I Am One Of The Alarmed

Daily News-Record (Harrisonburg, VA); March 3, 2015
Open Forum
Leslie Grady, Jr.

fuelalarmAmericans can be divided into six groups, depending on their concern about climate change, ranging from the Alarmed to the Dismissive. I belong to The Alarmed.

I am an engineer. For more than 40 years I taught, conducted research, and published in engineering and science journals. I also was a consultant to major chemical companies and was employed by a large environmental engineering consulting firm. So how can I be among the Alarmed?

The birth of our granddaughter in 2005 focused my attention on global warming because I realized that if the scientists were right, she would experience significant human-caused climate change during her lifetime. To educate myself I first read two books, both written by scientists, that summarized the state of climate science. Then I began to read papers from the scientific literature, as well as additional books and documents prepared by expert groups convened by the National Academy of Sciences and the Intergovernmental Panel on Climate Change (IPCC).

I have a sound layman’s understanding of climate science. That understanding convinces me that humanity faces dire problems if we do not move rapidly and efficiently to limit atmospheric emissions of carbon dioxide from fossil fuels. Since we are currently doing little, yes, I am alarmed.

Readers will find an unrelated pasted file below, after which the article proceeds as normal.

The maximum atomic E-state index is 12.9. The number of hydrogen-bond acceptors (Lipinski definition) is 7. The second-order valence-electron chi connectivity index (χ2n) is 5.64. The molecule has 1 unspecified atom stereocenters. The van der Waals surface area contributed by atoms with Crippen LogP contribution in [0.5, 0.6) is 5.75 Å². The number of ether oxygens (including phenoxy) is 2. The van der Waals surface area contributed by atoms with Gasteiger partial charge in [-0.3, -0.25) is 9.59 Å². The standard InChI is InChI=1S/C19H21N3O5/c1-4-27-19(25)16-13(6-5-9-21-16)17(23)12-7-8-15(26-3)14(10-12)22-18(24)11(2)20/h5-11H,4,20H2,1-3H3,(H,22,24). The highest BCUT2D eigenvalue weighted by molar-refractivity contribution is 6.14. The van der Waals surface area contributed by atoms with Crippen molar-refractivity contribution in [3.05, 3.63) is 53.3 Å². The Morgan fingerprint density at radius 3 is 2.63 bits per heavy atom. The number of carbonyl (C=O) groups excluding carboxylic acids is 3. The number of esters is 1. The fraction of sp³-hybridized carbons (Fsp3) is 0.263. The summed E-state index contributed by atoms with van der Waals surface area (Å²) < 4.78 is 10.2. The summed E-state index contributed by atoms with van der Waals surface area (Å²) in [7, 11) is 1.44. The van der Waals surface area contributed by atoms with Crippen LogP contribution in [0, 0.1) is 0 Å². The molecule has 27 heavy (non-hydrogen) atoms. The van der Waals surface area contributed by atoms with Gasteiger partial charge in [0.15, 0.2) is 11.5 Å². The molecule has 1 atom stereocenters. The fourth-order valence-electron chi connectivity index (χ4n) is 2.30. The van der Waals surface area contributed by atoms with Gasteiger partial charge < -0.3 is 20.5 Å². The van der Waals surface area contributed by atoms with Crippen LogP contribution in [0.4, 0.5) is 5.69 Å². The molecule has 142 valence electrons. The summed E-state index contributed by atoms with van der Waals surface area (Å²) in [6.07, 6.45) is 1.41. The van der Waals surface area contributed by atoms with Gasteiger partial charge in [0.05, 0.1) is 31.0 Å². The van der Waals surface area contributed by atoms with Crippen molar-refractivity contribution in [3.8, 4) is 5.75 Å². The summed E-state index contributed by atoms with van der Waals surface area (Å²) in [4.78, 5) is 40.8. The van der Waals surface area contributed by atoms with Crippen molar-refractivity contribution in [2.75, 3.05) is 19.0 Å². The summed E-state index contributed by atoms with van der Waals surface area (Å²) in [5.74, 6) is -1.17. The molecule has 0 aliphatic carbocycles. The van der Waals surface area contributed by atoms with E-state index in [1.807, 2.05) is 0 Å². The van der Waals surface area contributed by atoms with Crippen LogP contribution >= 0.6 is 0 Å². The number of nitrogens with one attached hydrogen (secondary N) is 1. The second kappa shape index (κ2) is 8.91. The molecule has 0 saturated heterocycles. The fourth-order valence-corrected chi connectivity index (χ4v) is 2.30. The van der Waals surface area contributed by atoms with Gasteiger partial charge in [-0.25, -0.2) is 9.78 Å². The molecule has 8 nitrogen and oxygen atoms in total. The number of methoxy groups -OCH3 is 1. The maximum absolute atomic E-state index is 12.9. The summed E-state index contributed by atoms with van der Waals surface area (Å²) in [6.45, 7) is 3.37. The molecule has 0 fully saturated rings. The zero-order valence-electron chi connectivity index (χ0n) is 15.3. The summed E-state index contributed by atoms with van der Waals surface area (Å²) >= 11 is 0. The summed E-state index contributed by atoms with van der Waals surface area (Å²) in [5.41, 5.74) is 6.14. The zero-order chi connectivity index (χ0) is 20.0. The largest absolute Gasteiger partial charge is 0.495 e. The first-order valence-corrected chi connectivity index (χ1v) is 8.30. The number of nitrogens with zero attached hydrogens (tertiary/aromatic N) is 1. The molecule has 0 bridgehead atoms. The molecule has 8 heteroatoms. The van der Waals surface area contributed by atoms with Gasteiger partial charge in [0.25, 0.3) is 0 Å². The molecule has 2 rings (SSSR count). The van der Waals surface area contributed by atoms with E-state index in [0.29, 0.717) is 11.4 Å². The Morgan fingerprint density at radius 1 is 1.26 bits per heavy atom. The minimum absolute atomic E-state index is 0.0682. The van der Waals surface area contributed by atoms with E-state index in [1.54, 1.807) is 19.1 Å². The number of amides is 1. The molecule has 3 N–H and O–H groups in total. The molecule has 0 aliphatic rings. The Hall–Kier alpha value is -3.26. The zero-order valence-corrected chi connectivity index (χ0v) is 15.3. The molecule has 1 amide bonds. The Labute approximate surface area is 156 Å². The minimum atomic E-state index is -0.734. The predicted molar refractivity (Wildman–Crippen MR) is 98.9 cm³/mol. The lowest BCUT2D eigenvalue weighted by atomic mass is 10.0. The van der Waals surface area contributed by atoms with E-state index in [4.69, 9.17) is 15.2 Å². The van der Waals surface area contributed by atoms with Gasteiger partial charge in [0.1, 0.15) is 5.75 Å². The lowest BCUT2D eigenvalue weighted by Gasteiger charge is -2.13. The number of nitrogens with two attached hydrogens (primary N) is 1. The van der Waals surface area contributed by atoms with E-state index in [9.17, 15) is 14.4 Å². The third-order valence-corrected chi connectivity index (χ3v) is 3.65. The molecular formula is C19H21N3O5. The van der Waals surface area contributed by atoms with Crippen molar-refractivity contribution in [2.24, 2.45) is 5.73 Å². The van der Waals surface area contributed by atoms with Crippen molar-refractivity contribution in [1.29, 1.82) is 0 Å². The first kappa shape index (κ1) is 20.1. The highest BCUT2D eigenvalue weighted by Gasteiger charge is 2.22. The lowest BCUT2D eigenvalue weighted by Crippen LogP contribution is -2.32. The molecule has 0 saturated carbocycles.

An important finding in the latest IPCC report is that Earth’s warming is directly proportional to the total amount of fossil fuel-derived CO2 put into the atmosphere. This sets an upper limit on the CO2 we can emit while staying within a given degree of warming, i.e., it sets a CO2 budget. Governments worldwide have agreed to limit global warming to 3.6 degrees. At the current rate of CO2 emissions, the budget associated with that limit will be reached in around 25 years, a very short time within which to make major changes in our energy economy. This is another cause for my alarm.